(Reuters) – Vectura Group Plc will stop developing its treatment for severe uncontrolled asthma, the British drugmaker said on Monday, after the drug-device combination failed to meet the main goal of a late-stage study.
The move will widen Vectura’s loss before tax by 40 million pounds ($ 51.3 million) in the current financial year.
Vectura’s VR475 treatment delivers asthma medication budesonide through its nebuliser inhaler. Study results showed that nebulised budesonide was not an appropriate treatment for patients with severe asthma alternative to biologic therapy, Vectura said.
“The study outcome is disappointing, however the (main study goal) in this difficult-to-treat patient population presented a high hurdle from the outset,” Tim Harrison, the study’s principal investigator, said in a statement.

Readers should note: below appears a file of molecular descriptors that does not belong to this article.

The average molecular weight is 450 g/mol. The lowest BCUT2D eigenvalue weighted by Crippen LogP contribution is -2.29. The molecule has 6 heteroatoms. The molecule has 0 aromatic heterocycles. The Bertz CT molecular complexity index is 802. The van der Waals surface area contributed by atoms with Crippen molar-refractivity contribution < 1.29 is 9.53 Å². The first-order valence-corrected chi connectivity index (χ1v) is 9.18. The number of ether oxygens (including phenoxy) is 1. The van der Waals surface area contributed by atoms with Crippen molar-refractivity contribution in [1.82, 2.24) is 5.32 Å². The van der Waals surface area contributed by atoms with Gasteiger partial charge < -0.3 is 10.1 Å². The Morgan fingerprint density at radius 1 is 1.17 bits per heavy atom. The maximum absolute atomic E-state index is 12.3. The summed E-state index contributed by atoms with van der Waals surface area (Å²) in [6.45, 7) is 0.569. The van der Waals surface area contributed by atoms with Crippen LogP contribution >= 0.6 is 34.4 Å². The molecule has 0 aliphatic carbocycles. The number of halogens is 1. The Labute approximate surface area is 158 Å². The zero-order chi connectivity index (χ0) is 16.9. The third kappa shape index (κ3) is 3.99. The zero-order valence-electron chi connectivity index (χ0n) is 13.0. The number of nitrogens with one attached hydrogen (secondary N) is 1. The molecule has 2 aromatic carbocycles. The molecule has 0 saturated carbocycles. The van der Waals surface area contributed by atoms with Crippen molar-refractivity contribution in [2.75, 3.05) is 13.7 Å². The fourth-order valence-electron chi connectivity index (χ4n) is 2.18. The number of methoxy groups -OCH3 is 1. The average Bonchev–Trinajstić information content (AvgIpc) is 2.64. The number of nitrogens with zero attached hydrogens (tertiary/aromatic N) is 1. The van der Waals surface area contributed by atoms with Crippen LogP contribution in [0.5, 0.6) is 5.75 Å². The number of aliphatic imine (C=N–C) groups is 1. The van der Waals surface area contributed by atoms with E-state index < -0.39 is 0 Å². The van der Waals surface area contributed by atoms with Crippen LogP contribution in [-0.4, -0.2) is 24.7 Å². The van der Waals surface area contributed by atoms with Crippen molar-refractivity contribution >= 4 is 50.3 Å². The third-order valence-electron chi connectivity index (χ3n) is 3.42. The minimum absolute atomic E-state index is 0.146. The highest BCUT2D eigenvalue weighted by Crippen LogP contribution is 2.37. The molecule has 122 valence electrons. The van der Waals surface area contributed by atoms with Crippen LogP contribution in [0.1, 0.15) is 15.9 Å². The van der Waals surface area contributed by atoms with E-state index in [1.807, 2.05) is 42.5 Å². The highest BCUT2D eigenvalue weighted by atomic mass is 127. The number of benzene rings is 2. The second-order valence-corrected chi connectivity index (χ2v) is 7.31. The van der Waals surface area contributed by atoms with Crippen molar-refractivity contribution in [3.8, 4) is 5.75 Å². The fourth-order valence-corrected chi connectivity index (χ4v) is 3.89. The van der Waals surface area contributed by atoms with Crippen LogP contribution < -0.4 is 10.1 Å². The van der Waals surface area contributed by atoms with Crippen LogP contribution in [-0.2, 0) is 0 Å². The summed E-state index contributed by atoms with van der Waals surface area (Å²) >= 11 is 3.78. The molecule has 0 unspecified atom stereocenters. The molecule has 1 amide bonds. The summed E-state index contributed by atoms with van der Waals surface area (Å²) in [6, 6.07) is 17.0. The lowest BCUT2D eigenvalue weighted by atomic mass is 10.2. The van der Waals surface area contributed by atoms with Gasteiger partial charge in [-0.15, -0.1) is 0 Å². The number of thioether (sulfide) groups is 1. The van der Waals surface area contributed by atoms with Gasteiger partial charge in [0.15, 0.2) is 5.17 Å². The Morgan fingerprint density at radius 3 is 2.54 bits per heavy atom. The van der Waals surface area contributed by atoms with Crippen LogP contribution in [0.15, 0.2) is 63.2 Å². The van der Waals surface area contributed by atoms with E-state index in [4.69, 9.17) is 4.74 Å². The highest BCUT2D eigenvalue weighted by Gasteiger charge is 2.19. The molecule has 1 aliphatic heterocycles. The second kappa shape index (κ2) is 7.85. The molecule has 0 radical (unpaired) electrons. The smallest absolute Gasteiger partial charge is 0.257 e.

Vectura has undergone a rocky period since buying rival SkyePharma for 441 million pounds in 2016, receiving lower than expected royalties and facing higher costs from the acquisition.
In March it reported a worse-than-expected full-year pre-tax loss of 102.2 million pounds.
The asthma inhaler-maker had moved from product development to partnered development of generic drugs for the U.S. market, allowing it to take money from higher-risk, early-stage projects to invest in “relatively lower risk” ones.
This year Vectura’s plans to launch the first U.S. generic copy of GSK’s best-selling Advair inhaler, along with partner Hikma Pharmaceuticals, were slowed down by delayed approvals from the U.S. Food and Drug Administration.
($ 1 = 0.7800 pounds)
Reporting by Noor Zainab Hussain in Bengaluru; Editing by Sai Sachin Ravikumar